Ask a Premier 100 IT Leader

Career advice: Young and willing to move for a good job

Premier 100 IT Leader Fernando Gonzalez also answers questions on updating the job hunt and moving into project management.

silicon valley

Silicon Valley is one of the best places for finding work in IT right now, says Fernando Gonzalez, the Computerworld Premier 100 IT Leader offering career advice this month.

Credit: Revol Web, via Flickr

Ask a Premier 100 IT Leader:
Fernando Gonzalez

Title: CIO
Company: Byer California

fernando gonzalez

Fernando Gonzalez, CIO at Byer California

Gonzalez is this month's Premier 100 IT Leader. If you have a question you’d like to pose to one of Computerworld’s Premier 100 IT Leaders, send it to askaleader@computerworld.com.

I’m a programmer in North Carolina, still young enough not to be daunted by a major move (I’m 29). What are the best markets in the U.S. for my job skills right now (Java, JavaScript, C++, Ruby on Rails, etc.)? One of the best places for finding work is, of course, the Bay Area -- in San Francisco or Silicon Valley. The downside of that locale is the cost of living, with studio apartments renting for $1,800 and up. Seattle is another area where there is plenty of work -- but, again, the cost of housing is high. Up-and-coming places include Austin, Chicago and Denver. My nongeographic advice: At your age, you are in the prime time to gain experience with a startup. 

I was laid off in May. I have six years of experience in network administration. I haven’t had any luck finding a new job. Admittedly, I’m a bit rusty at job hunting, but is there something about the process that has changed over the past few years that I should know about? Today, companies are looking for people who have experience in multiple areas, and network administration is one. If you have experience with storage administration, Exchange administration or Sharepoint administration, then emphasize those as well. More than ever, finding employment today is about networking, so sending résumés is just part of the job search. Find out about IT organizations in your area and join them. If you have relationships with any software or hardware sales or support people you have worked with in the past, contact them and let them know you are looking. And of course you now have time to work on your LinkedIn profile. A good idea is to build a website about yourself, covering everything from what you do for pleasure to some of your best personal and professional accomplishments, including examples of the work you have done. Include the URL for your website in any correspondence.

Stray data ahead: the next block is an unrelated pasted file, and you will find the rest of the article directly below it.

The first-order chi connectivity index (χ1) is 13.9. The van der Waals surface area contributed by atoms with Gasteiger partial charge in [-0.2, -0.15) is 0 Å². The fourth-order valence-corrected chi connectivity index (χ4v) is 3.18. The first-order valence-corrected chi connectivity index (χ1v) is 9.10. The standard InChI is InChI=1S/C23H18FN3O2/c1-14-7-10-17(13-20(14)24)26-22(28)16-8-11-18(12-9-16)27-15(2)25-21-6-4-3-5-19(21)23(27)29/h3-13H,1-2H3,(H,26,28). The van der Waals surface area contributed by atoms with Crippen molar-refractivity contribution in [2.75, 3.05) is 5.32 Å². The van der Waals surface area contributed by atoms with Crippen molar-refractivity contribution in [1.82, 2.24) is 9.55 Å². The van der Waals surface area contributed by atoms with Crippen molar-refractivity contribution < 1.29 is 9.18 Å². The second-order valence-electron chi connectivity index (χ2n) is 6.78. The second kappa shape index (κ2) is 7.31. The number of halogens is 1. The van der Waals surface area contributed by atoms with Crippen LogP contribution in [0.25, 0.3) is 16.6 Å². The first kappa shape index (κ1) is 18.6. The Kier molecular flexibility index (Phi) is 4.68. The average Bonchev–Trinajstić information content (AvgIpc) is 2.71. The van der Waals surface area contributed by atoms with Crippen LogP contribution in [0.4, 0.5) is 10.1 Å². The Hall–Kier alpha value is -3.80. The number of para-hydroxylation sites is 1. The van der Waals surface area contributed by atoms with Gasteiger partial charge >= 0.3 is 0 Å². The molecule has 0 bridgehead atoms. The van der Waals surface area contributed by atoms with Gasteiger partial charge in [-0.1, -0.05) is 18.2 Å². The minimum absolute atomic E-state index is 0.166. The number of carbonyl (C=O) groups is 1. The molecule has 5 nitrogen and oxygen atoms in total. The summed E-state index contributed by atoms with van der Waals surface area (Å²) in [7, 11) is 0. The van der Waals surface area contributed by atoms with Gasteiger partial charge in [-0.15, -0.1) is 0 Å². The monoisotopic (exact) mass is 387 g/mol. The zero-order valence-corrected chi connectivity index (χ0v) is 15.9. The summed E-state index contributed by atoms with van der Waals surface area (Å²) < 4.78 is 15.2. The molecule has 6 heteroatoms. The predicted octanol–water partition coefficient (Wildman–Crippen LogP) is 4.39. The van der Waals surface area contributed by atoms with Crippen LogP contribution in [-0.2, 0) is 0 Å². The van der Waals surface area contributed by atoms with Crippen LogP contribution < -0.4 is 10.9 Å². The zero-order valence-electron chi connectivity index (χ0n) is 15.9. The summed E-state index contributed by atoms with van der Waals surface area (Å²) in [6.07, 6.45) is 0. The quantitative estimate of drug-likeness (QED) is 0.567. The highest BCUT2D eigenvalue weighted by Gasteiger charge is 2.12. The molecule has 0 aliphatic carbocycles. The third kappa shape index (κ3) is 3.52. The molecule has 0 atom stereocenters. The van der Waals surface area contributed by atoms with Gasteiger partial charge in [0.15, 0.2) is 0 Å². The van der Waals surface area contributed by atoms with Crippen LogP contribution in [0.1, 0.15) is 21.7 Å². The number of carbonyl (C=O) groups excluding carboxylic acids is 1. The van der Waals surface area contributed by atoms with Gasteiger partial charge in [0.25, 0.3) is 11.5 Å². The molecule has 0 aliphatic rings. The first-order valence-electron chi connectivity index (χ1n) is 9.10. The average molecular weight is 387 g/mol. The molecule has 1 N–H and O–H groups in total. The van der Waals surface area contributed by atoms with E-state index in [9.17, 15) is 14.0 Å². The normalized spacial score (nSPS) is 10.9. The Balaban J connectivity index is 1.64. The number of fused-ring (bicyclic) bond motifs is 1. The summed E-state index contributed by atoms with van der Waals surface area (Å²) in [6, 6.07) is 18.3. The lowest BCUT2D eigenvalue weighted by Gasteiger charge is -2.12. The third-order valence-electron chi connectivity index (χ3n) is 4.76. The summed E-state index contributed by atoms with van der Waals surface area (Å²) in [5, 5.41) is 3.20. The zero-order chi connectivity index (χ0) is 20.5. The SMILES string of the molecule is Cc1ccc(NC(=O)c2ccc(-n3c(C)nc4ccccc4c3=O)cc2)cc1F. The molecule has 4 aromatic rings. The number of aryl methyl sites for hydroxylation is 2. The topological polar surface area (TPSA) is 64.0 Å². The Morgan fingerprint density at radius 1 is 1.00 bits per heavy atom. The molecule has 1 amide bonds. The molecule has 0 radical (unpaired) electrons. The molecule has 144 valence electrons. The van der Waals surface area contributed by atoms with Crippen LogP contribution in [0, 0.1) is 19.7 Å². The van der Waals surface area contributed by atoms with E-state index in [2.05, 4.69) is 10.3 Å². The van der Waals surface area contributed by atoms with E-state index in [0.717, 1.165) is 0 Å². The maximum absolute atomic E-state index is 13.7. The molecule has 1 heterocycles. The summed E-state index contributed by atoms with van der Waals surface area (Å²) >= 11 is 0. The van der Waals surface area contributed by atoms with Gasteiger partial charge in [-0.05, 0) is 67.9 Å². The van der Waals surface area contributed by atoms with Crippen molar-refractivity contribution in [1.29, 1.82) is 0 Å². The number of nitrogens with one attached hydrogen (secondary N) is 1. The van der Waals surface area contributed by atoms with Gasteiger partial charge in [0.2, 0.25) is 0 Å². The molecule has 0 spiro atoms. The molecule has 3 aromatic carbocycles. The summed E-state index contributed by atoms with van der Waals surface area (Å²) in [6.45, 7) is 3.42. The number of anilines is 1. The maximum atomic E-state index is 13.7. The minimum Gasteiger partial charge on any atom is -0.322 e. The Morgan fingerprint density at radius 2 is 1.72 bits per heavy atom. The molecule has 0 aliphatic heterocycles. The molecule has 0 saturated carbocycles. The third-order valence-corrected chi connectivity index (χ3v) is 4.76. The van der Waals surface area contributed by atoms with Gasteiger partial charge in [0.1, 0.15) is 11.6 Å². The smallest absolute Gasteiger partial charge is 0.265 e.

I have been doing systems development for a big project at a major financial institution for a couple of years. (I have another eight years of experience besides that.) On this project, I’ve been working closely with the project manager and now I’m interested in moving into that field. She has given me some advice, but I wonder whether you have any suggestions as well? My first recommendation takes the most effort. At a local college or university, you will find a curriculum to be a CPM (Certified Project Manager). Start with this; it will help you land the position you want.

Managing projects is not just about IT projects. Look around in your community for organizations that need help with projects of any kind. It’s a good way to gain experience, and it’s perfectly legitimate to include those on your résumé. Also, keep your eyes open for projects you’re not involved in that are having problems, then try to determine where they are stumbling or have failed. You can do this through discussion groups; it can be a great learning experience.

The brave new world of Windows 10 license activation
View Comments
Join the discussion
Be the first to comment on this article. Our Commenting Policies